Well, I like the first two. “Freedom” on its own is unbalanced. “Freedom and fairness” shows what we have successfully learnt from forming an alliance between freedom-loving Liberals and fairness-loving SDPers.

“Trust” seems wrong now, though. None of us politicians can reasonably expect the electorate to trust us these days. To suggest that we deserve trust, without giving a pretty good reason, just sounds arrogant and off-putting.

I like “Freedom, Fairness, and the Future”.

We care about the state of the planet in 50 years time, which is why we don’t want WW3 to be a Christian crusade against the Muslim world, and we don’t want to have burnt all the oil. This is our message for the young. And it alliterates, so it must be right!

by David Allen on December 4, 2008 at 1:18 pm. Reply #

The trouble with “fairness” is that it means, as Humpty Dumpty said, “Whatever I want it to mean”.

Liberals and Conservatives both believe in fairness but understand quite different things by it. “Fairness” was the Conservatives’ primary justification for the Poll Tax while to most Liberals it was one of the most unfair ever devised.

by Liberal Eye on December 4, 2008 at 2:38 pm. Reply #

“I like “Freedom, Fairness, and the Future”.”

I still have to see a political party that is against future. Shouldn’t it be something which distinguish Liberal Democrats from other parties?

by Anonymous on December 4, 2008 at 5:56 pm. Reply #

OK Anonymous, I would concede that “future” fails to set us apart from the Greens. But as for the Tories and Labour, they supported an illegal war for oil in Iraq, and they show every sign of burning it all up until it runs out, so what sort of future will they leave us with?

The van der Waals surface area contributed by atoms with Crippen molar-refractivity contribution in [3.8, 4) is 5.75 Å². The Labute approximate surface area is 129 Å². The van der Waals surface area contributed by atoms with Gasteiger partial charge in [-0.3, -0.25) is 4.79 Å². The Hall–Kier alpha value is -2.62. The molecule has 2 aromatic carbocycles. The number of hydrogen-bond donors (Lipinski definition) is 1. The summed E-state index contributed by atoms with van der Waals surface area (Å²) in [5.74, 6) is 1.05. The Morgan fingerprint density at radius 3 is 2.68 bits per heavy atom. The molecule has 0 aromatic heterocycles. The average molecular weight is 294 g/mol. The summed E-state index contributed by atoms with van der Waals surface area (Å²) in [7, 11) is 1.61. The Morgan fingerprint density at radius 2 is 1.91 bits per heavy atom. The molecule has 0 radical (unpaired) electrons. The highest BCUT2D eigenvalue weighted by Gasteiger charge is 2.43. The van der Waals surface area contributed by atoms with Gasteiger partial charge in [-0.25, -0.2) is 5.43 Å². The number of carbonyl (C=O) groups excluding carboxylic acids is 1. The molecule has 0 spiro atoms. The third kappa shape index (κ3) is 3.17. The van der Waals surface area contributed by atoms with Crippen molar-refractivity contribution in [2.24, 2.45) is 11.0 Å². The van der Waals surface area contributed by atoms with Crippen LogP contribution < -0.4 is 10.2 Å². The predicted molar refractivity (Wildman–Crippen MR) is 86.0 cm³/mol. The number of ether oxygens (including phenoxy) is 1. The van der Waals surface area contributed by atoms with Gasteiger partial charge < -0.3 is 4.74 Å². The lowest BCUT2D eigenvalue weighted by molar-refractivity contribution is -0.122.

by David Allen on December 4, 2008 at 6:54 pm. Reply #

The great Enzo Ferrari was once asked what makes a beautiful car. He said, “the most beautiful car is the one that wins the most races.”

I can’t help but feel a similar rule applies to political slogans.

by Antony Hook on December 7, 2008 at 7:44 pm. Reply #

Most of these slogans have too many syllables for the average voter. Always pitch it at a reading age of 7, and you won’t go far wrong. Depressing but true, in my experience.

by Terry Gilbert on December 9, 2008 at 11:25 pm. Reply #

Some years ago I wrote this in Liberator:
“Liberalism is a hard creed to follow, and I still believe it is a creed or, if you prefer, an ideology. It combines an analysis of society with a set of aims and methods for achieving them. It has something to say about the role of governments and the role of individuals. It does not say, “Look after yourself and don’t expect anyone, especially the state, to help” – the guiding theme of Conservatism over the years. It does not say, “Don’t worry. The state will look after you” – the inspiration of socialism now transmuted into “Don’t worry. The state will tell you what to do and how and when to do it in precisely defined quantities”. Liberalism asks each of us to think for ourselves and to work for each other. It accepts the incommensurability of individual desires and the value of diversity to society. It is the practical working out of liberty. I leave you with William Hazlitt: “The love of liberty is the love of others, the love of power is the love of ourselves.”
Much too long of course but how about the phrase: “Liberalism asks each of us to think for ourselves and to work for each other.”

I also like “A Liberal is an anarchist who has compromised with reality”, but I must admit I was talking about Liberalism. There is a party called Liberal Democrats, there is a widespread system called liberal democracy but there is no ideology called “Liberal Democracy”.

by David Grace on December 10, 2008 at 12:31 pm. Reply #